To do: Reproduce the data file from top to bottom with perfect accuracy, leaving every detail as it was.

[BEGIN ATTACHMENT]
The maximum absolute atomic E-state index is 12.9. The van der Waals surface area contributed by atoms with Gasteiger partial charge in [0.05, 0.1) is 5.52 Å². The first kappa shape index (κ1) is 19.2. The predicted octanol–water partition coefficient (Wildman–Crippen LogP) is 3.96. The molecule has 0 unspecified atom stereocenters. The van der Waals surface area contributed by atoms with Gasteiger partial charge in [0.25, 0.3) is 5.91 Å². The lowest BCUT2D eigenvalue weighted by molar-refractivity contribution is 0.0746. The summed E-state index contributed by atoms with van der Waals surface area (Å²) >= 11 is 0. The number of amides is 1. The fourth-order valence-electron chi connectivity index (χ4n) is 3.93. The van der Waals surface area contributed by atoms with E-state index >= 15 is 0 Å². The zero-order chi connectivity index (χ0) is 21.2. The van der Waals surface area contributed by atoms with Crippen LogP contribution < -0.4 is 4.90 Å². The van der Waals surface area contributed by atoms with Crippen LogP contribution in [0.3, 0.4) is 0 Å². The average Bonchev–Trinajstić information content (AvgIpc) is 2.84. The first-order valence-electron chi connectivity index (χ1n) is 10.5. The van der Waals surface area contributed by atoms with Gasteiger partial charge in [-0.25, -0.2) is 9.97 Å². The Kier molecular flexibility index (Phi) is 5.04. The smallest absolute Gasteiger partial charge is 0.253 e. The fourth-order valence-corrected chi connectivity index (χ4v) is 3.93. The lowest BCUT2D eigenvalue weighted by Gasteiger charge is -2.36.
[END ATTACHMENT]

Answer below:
The maximum absolute atomic E-state index is 12.9. The van der Waals surface area contributed by atoms with Gasteiger partial charge in [0.05, 0.1) is 5.52 Å². The first kappa shape index (κ1) is 19.2. The predicted octanol–water partition coefficient (Wildman–Crippen LogP) is 3.96. The molecule has 0 unspecified atom stereocenters. The van der Waals surface area contributed by atoms with Gasteiger partial charge in [0.25, 0.3) is 5.91 Å². The lowest BCUT2D eigenvalue weighted by molar-refractivity contribution is 0.0746. The summed E-state index contributed by atoms with van der Waals surface area (Å²) >= 11 is 0. The number of amides is 1. The fourth-order valence-electron chi connectivity index (χ4n) is 3.93. The van der Waals surface area contributed by atoms with E-state index >= 15 is 0 Å². The zero-order chi connectivity index (χ0) is 21.2. The van der Waals surface area contributed by atoms with Crippen LogP contribution < -0.4 is 4.90 Å². The van der Waals surface area contributed by atoms with Crippen LogP contribution in [0.3, 0.4) is 0 Å². The average Bonchev–Trinajstić information content (AvgIpc) is 2.84. The first-order valence-electron chi connectivity index (χ1n) is 10.5. The van der Waals surface area contributed by atoms with Gasteiger partial charge in [-0.25, -0.2) is 9.97 Å². The Kier molecular flexibility index (Phi) is 5.04. The smallest absolute Gasteiger partial charge is 0.253 e. The fourth-order valence-corrected chi connectivity index (χ4v) is 3.93. The lowest BCUT2D eigenvalue weighted by Gasteiger charge is -2.36.